Splash Club | Broomall

"The Hyatt meets the Hard Rock" at this swim club with cabanas, a fire pit, and a restaurant-lounge with music and TVs; opens this weekend.

Sushi Hatsu | Ambler

Modern Japanese BYOB at 51 E. Butler Ave.

This Week’s Closings

Chaat & Chai | Historic District

Anney Thomas says things didn't work out for her Indian stand in the Bourse food hall on Independence Mall East; last day will be May 31.

Market on Ninth | South Philadelphia

BYOB/market yearling at 943 S. Ninth St. just never caught on, joining the short-lived 943 and Neuf.

Station House | Haddon Heights

A landlord-tenant dispute reportedly is behind the shutdown.

The Wild Burrito | South Philadelphia

May 23 will be the last day after 3½ years for the Pennsport location, at 2015 E. Moyamensing Ave. Owner Joe Carpenter, blaming the high fees charged by third-party delivery services for eating into his profit, will start his eighth season at the Jersey Shore with the original Wild Burrito in Wildwood (4020 Ocean Ave.).

And a heads-up that Will BYOB’s last night on East Passyunk will be June 2 as chef-owner Christopher Kearse preps for the opening of Forsythia in Old City. Also: The Amis Trattoria location on 13th Street in Center City bows out Aug. 30.

Where we’re enjoying happy hour

Jasper’s Backyard, 101 E. Seventh Ave., Conshohocken; 5-7 p.m. daily

This sprawling bar-restaurant, which took over the Casmar Cafe several years ago, delivers a something-for-everyone experience. There's a cozy side, complete with fireplace and full-length windows that's just right on cold days, plus a true "backyard" with a patio and a bar in a separate building for spring and summer. And a plus, since it's tucked into a residential neighborhood, is comp valet parking.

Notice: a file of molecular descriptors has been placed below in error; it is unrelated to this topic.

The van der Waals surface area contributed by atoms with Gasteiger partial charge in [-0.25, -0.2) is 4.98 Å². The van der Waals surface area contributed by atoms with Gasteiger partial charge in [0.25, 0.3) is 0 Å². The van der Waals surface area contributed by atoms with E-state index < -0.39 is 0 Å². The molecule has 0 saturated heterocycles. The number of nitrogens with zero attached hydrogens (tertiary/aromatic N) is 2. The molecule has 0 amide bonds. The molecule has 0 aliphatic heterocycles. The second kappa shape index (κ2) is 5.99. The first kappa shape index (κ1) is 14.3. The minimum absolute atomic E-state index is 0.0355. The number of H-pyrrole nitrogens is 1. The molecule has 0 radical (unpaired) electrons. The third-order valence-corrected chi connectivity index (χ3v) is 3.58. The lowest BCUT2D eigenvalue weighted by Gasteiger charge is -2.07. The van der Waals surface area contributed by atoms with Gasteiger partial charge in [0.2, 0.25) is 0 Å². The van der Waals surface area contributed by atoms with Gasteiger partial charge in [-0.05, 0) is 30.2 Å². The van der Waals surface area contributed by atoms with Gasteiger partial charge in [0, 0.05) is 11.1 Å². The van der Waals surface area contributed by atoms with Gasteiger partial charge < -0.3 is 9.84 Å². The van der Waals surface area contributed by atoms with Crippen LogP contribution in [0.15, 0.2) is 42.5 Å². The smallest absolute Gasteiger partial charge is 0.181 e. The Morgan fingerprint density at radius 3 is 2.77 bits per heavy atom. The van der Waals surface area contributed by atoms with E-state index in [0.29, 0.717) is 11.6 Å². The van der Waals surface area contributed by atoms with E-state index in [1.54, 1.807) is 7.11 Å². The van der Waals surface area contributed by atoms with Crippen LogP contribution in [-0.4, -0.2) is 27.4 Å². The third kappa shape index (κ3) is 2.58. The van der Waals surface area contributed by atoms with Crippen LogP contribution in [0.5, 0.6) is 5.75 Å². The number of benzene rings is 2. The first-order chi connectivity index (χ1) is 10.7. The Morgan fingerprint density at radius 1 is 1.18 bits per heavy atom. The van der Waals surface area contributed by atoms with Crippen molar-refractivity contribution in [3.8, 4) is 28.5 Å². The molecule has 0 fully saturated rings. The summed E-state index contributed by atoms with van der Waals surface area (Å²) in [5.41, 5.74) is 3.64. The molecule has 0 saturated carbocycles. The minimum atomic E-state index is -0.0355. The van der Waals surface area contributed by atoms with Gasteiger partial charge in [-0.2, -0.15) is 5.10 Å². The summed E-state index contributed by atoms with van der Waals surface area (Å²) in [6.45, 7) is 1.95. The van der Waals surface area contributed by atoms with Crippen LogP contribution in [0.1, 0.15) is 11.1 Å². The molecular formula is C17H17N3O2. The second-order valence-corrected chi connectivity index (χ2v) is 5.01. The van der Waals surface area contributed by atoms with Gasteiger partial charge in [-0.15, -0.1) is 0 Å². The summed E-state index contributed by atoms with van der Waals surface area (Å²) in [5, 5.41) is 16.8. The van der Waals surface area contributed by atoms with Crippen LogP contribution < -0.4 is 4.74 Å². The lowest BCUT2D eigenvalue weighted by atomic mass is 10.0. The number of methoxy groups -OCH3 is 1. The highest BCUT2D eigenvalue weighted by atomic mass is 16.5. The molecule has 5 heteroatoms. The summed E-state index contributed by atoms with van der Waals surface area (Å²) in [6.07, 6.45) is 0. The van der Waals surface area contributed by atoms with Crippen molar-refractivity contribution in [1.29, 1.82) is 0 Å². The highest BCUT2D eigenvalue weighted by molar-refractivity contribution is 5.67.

Jasper's is at the corner of Seventh and Harry, so it dubs its happy hour "7th & Happy Hour," with $7 food specials including garlic chili wings, pulled pork fries, hummus and corn chips, and nachos. Also for $7, the bar pours two beers, an Absolut martini, and an "overpoured wine" ("poured with a heavy hand," the menu says). Well drinks are $2 off, and bottles and cans of beer are $1 off.

Note: It’s spinning off two more places: Jasper’s Westside Tavern is up for summer at 101 Ford St. in West Conshy, while farther out will be a spot called The Fort, a bar-restaurant that will be built adjacent to the Holiday Inn on Pennsylvania Avenue in Fort Washington.

Where we’re eating

Blume, 1500 Locust St.

Restaurateur Teddy Sourias and his crew are masters of beer and brown spirits at such bro-friendly spots as Bru, Tradesman’s, and U-Bahn. They have the beer garden thing down at Uptown and get into the yuletide spirit at their seasonal Tinsel. Now for a spot that has quickly become a magnet for millennial and Gen Z women, who pose for pics against the butterfly painted on the outside window. (OK. I did it, too, one night for laughs. Felt cute, might delete later.)